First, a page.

Robinson's Steelers Insider: Practices no longer perfect with new rules
The NFL does almost nothing in small, measurable doses. It just wouldn't fit the image of a league that isn't just a sport anymore but a major production, an entertainment extravaganza. Everything is done to excess, from the Super Bowl (wait, there's a game, too?) to the draft and even to the release of the schedule, which is draped in so much manufactured drama it could masquerade as the announcement of a major medical breakthrough.
Except for perhaps the one thing that has been the very core of the sport for years, the place where stars are born, dynasties begin, championships are begun to be won, names are first made, reputations are established.
The sport with the longest downtime of any of the four major U.S. pro sports — the NFL goes seven months between games, the NHL only three — would seem to have the most available practice time. But the collective bargaining agreement ratified two years ago severely reduced the number of organized offseason practices (the Steelers were scheduled for 13 this spring but had only 12) and the on-field team during training camp, where teams routinely held two long, hard practices a day only a few years ago.
With player salaries now so high — an average of $2 million — and the risk of having a season destroyed by a preseason injury anytime a team steps onto the practice field, team owners agreed to the cutback in practice time. Players can't be on the field longer than four hours a day, including walk-throughs, and can have only one practice in pads of three hours or less. The Steelers routinely practice for 21⁄2 hours, counting stretching time.
One day off a week is mandated, too. As a result, the Steelers are taking Sunday off following their preseason game Saturday night, will practice again Monday then have Tuesday off — the kind of schedule that perplexes Mike Tomlin and other NFL coaches.
To them, there's simply not enough practice time to reduce 90-man rosters to 53, and to determine who can handle the heat of the day and the heat of the moment. As a result, Tomlin brought back live tackling to Steelers practices this summer, at the same time new Eagles coach Chip Kelly was banning it and the Carolina Panthers began reprimanding players who were too physical during practice.
The Panthers' policy is almost like fining a player for making too many shots during basketball practice.
“I think we are going to continually work to try and maximize our ability to gain information within the structure of today's system,” Tomlin said. “I think that is one of the things that the live tackling was about, and quite frankly, it is about. I think the guys understand that, and I think that is one of the reasons that they embrace it. They realize that it is an opportunity to distinguish themselves, and that is what they are here for.”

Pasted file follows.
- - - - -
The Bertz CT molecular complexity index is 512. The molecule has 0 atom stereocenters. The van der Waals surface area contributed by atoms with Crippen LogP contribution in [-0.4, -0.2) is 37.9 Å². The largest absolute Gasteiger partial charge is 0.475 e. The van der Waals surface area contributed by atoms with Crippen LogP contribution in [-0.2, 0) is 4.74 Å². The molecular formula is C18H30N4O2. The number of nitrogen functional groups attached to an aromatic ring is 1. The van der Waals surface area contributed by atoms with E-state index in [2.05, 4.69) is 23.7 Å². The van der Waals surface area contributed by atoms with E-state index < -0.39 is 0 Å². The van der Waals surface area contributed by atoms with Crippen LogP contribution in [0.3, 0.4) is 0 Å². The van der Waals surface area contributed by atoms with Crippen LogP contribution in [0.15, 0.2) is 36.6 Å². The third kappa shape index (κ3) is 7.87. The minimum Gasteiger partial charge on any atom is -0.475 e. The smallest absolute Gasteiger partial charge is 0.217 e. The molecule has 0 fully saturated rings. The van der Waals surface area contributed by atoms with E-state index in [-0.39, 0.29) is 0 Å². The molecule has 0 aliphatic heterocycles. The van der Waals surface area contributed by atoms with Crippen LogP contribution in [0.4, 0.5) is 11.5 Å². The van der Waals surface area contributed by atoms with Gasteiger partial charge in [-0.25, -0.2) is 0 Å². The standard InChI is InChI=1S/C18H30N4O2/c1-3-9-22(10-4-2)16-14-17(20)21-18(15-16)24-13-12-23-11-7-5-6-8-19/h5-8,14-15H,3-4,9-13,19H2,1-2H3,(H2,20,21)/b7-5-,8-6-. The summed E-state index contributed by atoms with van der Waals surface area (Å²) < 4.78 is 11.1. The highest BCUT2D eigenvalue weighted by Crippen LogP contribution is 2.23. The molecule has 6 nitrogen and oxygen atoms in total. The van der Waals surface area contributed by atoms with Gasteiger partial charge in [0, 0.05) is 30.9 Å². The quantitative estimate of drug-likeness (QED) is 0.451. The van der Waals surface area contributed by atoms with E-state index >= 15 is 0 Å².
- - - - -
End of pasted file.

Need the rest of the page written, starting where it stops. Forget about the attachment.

Not long ago, a player was said to be limited in practice if he couldn't do everything he wanted. Now the entire team is.
Steelers defensive end Brett Keisel can see firsthand how it's making roster cuts more difficult.
“With this new CBA, you only have so much time to evaluate these guys,” Keisel said. “It used to be you could practice in the morning, evaluate them, practice in the night, evaluate them. It's hard. You're limited in how many reps these guys can get. Until you put that live situation in there, to see how players react, you really aren't sure.”
Teams became even more cognizant of players' training camp health when Vikings offensive tackle Korey Stringer died of heat stroke Aug. 1, 2001. But even that tragedy didn't result in the severe practice cutbacks now in place.
Tomlin, trying to establish himself as a first-year head coach, admittedly over-practiced the Steelers during the 2007 camp and later blamed that for a late-season fade. Cornerback Ike Taylor said Tomlin has done a better job since of managing on-field time.
“Coach T has grown. What I like about Coach T is he's a great manager. He knows how to manage his coaches, his players and situations. He doesn't let anybody dictate. He's the dictator,” Taylor said. “Coming into his first season, it's hard not to lay the hammer down … but then he softened up. You've got to respect that because going the other way probably wouldn't have worked. Now he's managing when we're going to hit and how we're going to hit.”
Even with the restricted practices, the Steelers lost wide receiver Plaxico Burress (shoulder) and tight end Matt Spaeth (foot) to injuries before the first preseason game. The Eagles lost two starters to season-ending injuries in the first week of camp.
Practice may make perfect, but for the NFL, there doesn't appear to be any perfect amount of practice.
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